Disabled sex offender to learn if suitable home found
A mentally disabled sex offender will learn today if a suitable home has been found for him so he can comply with his probation order.
Khayriek Woolridge, 27, was sent to Westgate prison on Monday after he was kicked out of the Mid-Atlantic Wellness Institute for alleged bad behaviour and could not find another place to stay — which put him in breach of probation.
But senior magistrate Juan Wolffe said yesterday that Woolridge, who was required to remain at the psychiatric hospital as part of his probation, would be homeless if was released from custody.
He added: “In the breach report it notes that ‘MWI stated that they felt that they have done all that they could with the resources they had’.
“If someone attended King Edward Memorial Hospital with a physical ailment, would KEMH turn that person away?
“The answer is probably no — so why is it that someone who presents with a mental health issue is being turned away? I don’t get it.”
Mr Wolffe was speaking as Woolridge appeared in Magistrates’ Court to try and find a solution to his lack of a place to live.
Woolridge, from Warwick, was sentenced to time served and two years of probation on July 17 after he admitted two counts of committing an indecent act in front of a girl aged under 14.
Part of his probation required him to stay at a group home at MWI psychiatric treatment.
But Woolridge was forced to leave the home last Friday after he was accused of an assault and destruction of property.
The court heard that the hospital would not allow Woolridge on the premises until an investigation was completed — which put him in breach of probation.
Kelly Madeiros, the co-ordinator of the Bermuda Mental Health Treatment Court, said that Woolridge did not have any family who could take him in.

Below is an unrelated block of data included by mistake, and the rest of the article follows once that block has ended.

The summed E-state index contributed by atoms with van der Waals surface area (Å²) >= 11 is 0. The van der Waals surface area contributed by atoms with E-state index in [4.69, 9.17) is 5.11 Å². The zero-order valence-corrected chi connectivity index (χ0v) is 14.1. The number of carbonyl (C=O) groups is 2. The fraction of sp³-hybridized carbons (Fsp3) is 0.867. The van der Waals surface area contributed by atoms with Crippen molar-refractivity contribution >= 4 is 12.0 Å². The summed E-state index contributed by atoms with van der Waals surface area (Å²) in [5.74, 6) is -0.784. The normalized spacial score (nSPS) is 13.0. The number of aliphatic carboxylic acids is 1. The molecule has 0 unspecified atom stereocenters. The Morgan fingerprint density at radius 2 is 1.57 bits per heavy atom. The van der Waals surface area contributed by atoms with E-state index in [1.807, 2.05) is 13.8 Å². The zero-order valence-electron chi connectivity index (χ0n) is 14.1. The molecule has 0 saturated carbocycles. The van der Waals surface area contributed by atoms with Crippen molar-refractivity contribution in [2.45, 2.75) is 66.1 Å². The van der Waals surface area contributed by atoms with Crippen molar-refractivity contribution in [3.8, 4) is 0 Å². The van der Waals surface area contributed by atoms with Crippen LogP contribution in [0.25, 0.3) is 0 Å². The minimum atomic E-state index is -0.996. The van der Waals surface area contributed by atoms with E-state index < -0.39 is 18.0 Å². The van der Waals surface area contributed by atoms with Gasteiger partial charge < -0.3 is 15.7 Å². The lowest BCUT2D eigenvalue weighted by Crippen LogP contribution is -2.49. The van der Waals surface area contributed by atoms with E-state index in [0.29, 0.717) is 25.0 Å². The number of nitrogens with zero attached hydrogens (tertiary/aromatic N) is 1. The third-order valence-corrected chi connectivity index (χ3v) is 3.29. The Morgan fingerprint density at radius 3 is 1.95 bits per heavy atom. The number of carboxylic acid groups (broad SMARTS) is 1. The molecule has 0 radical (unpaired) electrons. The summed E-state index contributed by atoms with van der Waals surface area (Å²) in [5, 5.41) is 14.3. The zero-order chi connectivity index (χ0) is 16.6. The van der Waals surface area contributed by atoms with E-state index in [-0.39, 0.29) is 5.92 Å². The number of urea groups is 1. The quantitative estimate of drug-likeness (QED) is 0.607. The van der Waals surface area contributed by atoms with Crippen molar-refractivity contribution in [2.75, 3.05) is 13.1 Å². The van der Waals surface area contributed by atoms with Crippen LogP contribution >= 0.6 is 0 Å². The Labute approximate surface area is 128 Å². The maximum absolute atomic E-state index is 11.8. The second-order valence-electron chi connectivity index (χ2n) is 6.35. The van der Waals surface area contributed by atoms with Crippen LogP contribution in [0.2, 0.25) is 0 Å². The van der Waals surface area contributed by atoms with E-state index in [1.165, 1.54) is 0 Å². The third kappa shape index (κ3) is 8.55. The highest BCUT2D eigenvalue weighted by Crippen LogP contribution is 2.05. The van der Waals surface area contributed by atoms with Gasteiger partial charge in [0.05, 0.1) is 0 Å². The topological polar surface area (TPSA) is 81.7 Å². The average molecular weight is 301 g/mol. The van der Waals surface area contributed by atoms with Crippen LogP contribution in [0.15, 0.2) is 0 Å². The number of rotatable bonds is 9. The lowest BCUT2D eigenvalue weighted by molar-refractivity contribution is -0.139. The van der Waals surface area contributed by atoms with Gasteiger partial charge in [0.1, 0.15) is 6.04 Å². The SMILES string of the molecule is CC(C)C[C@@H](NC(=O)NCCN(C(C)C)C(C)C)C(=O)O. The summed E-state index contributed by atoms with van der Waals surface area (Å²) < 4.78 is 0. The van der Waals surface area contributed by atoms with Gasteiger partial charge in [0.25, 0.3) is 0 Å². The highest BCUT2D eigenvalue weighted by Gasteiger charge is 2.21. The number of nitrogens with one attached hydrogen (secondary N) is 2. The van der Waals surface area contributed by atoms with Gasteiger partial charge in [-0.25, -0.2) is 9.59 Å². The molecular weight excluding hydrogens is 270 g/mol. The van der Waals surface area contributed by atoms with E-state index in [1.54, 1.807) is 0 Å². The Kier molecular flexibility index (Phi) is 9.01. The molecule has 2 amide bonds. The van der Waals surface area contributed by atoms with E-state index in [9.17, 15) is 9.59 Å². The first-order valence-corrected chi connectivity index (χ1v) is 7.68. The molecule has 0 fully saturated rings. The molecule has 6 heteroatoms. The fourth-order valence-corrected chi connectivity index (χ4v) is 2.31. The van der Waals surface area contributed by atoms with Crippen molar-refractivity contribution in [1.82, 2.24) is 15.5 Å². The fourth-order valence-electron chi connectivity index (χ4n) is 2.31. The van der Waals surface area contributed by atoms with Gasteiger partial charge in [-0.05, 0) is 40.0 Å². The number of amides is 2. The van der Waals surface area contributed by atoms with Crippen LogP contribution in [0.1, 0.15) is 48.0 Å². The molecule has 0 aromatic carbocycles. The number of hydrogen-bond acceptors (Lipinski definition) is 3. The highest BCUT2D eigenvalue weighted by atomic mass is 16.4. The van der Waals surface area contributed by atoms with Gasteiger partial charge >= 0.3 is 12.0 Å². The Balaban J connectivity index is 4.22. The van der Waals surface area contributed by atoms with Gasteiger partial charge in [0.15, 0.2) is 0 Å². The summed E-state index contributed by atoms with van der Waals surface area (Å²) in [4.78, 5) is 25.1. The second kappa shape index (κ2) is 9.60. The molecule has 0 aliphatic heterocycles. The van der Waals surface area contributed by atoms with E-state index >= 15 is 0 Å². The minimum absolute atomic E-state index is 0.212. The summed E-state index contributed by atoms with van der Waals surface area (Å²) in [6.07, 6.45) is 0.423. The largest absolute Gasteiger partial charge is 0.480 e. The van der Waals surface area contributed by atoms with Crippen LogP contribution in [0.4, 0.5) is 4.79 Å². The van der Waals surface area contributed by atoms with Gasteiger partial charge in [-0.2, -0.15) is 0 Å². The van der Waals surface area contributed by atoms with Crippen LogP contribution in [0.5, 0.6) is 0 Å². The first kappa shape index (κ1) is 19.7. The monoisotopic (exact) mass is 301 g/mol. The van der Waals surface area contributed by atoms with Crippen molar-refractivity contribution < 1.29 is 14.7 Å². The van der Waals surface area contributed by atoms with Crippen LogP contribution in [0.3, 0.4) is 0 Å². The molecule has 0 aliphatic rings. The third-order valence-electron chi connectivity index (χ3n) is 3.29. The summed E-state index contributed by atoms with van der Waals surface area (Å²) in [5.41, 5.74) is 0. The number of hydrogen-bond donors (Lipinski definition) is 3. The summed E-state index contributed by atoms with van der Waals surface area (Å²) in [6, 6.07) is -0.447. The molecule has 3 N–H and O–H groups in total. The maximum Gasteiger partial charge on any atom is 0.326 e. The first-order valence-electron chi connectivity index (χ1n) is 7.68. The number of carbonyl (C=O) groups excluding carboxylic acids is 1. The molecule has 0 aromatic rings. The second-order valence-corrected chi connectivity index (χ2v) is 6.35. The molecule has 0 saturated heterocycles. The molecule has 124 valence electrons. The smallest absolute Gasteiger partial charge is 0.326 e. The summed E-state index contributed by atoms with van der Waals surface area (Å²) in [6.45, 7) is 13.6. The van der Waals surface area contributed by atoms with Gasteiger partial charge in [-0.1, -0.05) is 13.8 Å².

She added that, although Woolridge could be housed at the Salvation Army Shelter, he could be bullied by other residents.
Ms Madeiros said: “At this point, I’ve explored every option that I know of and I cannot come up with anything else, so at this point if Mr Woolridge is released, he will be homeless.”
She added: “I have brought this case forward to my director and we feel like this is a country issue that needs to be addressed.”
Cindy Clarke, the Crown prosecutor, said she would not ask for further imprisonment if a place could be found to house Woolridge.
But she added: “I cannot in good conscience have a sex offender who has previous convictions with children be released without a home or any structured position in place.”
Mr Wolffe adjourned the case until today and remanded Woolridge in custody.
• It is The Royal Gazette’s policy not to allow comments on stories regarding court cases. As we are legally liable for any libellous or defamatory comments made on our website, this move is for our protection as well as that of our readers.
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